Nobody is forcing people to invest in Google. If you don’t like the way the company runs their business and you think you’re going to lose money, sell your fucking stock. It’s that easy. Just get out and invest your money somewhere else.

  6. is that really Google ads that you have got here in your site?

    Perhaps Google’s performance should be rated based how much they influence us personally..I came to this site through Google.And you have adsense running here..and you dont hate getting listed on ..we are all dependent on Google.

    Google is making money even through your site. They certainly dont seem to have a bad business model.

  7. Yes, it is Google’s AdSense program. I also use Gmail. I’ve also enjoyed playing with Writely as well.

    That’s the problem, though. ‘Us’. Us being geeks on a blog. I want to be able to head to my parents for the weekend and have her say ‘Go look on Google Maps for directions’ instead of MapQuest. Having her want to use something like Writely because it positively affects her life vs. Word 97.

    I don’t hate Google hope you don’t interpret my blog entry as saying that. I’ve blogged in the past about how Google has positively affected my life.

    I am a computer programmer, not a business strategist. With that said, their business model has proven successful. They have made a lot of money, and shaken up the industry. Regardless, as an investor, there is no clear path, at least to me, in their copious R&D spending. I guess if you have mad bling with thousands of smart geeks, then the throw it and see what sticks stratedgy has potential. I am just pointing out they don’t have a clearly marketed strategdy.

  8. Yes! you are right. I completely agree with you.No clear strategy, atleast for those who see it from surface.
    Basically, its not always ads and marketing that make a cult brand, its mostly word of mouth.
    In tech world, buzz marketing happens when the ‘cool factor’ is conveyed from techies to non geek ones. For this, companies should make sure that ,the cult is build at source- ‘Us’-geeks. Google did a great job in this.
    This very comment i am posting shows how good Google’s marketing has worked with me. And i will recommend Google products to my family.You said,you wanna do it too.
    What i am saying is that, perhaps you may not see Google sponsoring Oprah show,but its happening.
    This is a cult in making. Its happening, gradually.Not yet time to fire anyone :)

    [btw, i love this comment box you have here.Pretty unique! Cool!]

  9. You’re wrong.

    Throwing money to advertising in traditional media is the worst thing they could do. They are single-handedly changing the way advertising works on the Web. They are the future of advertising, especially with their purchase of youtube, and I, for one, applaud them for not trying stunts to get their name out there. No clever billboards, no killer commercials. I think they understand that their market in particular would sour on them quickly if they tried to portray their image with clever gimmicks. And if they tried to portray a conventional image, we’d all call bullshit.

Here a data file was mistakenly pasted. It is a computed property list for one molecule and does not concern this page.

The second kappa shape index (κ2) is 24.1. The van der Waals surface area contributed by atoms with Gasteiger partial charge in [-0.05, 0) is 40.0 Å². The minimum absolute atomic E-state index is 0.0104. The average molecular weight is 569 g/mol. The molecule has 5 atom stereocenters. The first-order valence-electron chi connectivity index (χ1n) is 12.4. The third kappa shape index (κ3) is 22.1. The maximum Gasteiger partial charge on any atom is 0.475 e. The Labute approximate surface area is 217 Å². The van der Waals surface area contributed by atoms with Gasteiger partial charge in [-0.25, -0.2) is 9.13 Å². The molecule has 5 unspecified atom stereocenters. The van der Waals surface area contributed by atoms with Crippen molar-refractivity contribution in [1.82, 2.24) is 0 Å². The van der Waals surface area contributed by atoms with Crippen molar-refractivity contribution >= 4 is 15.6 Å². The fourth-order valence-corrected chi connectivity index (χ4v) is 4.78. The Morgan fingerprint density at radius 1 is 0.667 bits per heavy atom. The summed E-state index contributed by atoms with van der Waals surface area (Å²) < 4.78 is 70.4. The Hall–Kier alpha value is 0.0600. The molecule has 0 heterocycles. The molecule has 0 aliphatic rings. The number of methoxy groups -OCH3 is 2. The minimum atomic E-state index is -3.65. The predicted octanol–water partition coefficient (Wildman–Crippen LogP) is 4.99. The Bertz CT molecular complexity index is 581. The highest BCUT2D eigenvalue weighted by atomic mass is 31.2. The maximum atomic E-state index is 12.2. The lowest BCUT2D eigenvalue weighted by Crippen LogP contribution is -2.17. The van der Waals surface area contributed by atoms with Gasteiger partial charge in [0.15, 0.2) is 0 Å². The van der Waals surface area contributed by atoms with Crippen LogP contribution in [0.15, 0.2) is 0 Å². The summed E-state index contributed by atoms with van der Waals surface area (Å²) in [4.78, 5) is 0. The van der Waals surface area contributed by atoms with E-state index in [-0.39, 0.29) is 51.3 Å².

In short, they are making a play to become an indispensible part of the online experience and at the end of the day, that will do more for them than any other form of advertising. And when the time comes to advertise on the web, they’ll be the ones in charge.

    Of course…that could be scary too…I mean, their philosophy of ‘Don’t be evil’ can really only last so long…

  10. I am not wrong. If I were wrong, I wouldn’t be up here freezing my tail off in Detroit. I’m working with a large advertising agency doing online applications. Large companies are pouring money into various advertising, both online and traditional; all digital. They do so because they work, more so when used collectively with traditional forms of advertising.

    Bottom line, you can create kick ass apps, but if no one knows about them, they don’t care. Word of mouth and blogs can only take them so far. There are plenty of other digital ways to advertise that reinforce the great suite of tools they have to bring to the table. This would be confirmation of who they are, it wouldn’t be selling anything fake in the slightest.

    I’m not denying what they are doing now isn’t working; everyone knows who Google is, their stock price is still decent, and they bring a lot of value to many people’s lives. I’ve just been in this large advertising firm for the past 3 months and recognized there is a lot more they could be doing positively to bring them further out ahead more quickly.